Thursday, 12 May 2011

The Lonely Duke of Surrey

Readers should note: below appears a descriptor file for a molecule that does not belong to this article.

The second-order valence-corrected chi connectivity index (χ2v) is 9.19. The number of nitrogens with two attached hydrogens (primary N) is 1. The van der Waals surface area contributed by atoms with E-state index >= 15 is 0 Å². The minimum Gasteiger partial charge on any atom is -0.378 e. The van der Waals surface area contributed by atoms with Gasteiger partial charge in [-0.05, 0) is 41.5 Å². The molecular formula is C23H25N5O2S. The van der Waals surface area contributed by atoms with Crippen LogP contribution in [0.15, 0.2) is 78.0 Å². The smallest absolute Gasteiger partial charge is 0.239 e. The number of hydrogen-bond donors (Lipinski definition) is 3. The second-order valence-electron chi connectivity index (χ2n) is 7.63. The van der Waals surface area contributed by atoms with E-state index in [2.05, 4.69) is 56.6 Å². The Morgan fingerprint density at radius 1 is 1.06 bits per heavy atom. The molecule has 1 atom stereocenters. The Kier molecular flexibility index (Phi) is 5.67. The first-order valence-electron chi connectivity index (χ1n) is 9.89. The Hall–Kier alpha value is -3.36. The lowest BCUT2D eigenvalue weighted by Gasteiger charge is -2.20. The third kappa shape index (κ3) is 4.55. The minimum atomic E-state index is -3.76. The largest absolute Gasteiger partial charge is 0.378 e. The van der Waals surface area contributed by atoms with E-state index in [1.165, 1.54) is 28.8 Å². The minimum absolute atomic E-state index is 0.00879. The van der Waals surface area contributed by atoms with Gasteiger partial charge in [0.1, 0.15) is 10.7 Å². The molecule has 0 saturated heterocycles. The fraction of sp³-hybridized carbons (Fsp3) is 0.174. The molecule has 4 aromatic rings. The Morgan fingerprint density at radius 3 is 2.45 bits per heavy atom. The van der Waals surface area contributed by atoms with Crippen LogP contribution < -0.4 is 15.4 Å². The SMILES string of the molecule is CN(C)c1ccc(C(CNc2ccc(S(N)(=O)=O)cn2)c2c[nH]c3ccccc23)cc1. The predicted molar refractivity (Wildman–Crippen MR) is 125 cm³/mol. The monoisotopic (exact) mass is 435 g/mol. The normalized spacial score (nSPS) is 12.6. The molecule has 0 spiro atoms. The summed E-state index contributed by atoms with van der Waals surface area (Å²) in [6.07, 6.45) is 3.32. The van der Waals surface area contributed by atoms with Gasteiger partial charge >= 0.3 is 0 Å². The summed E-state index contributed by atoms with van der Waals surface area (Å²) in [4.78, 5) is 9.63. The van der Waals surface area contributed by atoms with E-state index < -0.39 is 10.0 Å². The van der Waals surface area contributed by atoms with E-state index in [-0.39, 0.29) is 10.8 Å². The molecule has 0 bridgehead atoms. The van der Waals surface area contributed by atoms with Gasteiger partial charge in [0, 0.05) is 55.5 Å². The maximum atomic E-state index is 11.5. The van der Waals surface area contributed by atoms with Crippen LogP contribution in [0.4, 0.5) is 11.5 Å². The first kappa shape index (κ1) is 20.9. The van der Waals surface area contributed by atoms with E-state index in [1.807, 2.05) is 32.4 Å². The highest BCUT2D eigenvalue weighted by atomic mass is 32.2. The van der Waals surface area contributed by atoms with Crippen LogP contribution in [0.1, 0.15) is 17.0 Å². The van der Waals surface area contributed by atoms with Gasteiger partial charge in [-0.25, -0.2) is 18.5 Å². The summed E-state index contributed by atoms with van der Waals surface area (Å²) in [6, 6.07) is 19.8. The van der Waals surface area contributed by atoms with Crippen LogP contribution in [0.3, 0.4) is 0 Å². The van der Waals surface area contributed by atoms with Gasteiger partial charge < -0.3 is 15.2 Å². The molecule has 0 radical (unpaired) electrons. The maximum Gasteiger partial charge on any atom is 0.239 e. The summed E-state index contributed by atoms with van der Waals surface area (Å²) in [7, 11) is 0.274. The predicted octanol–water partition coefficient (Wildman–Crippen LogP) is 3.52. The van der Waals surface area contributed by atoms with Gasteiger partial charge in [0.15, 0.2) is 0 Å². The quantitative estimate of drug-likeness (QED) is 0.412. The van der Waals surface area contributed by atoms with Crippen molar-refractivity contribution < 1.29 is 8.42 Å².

There has only been on Duke of Surrey, and he came to such a sticky end that nobody seems to have wanted to follow him in the title. Thomas Holland was born son of the 2nd Earl of Kent in 1374. In 1397 he was summoned by King Richard II and given the task of arresting for treason his own uncle, a task he carried out with skill and efficiency. Richard rewarded Thomas by making him Duke of Surrey and bestowing him with rich lands and estates. However, Richard’s capricious arrests and executions were soon to prove too much for his subjects to put up with and he was overthrown by his cousin Henry Bolingbroke, who became King Henry IV. The new king stripped Thomas of his title as Duke of Surrey and of his new estates, but allowed him to keep the lands inherited from his father. Thomas was outraged and began plotting a rebellion with similarly disgruntled men. The rebellion was called for 4 January 1400 at Kingston in Surrey. Henry was, however, too quick for the rebels and managed to send out messengers summoning an army while he defied the rebels from the walls of London. The rebellion broke up and the leaders scattered. Thomas Holland, one time Duke of Surrey, got as far as Cirencester before he was recognised by men loyal to Henry. He headed for the local abbey hoping to claim sanctuary, but was grabbed from behind, dragged to the town square and beheaded with an axe.


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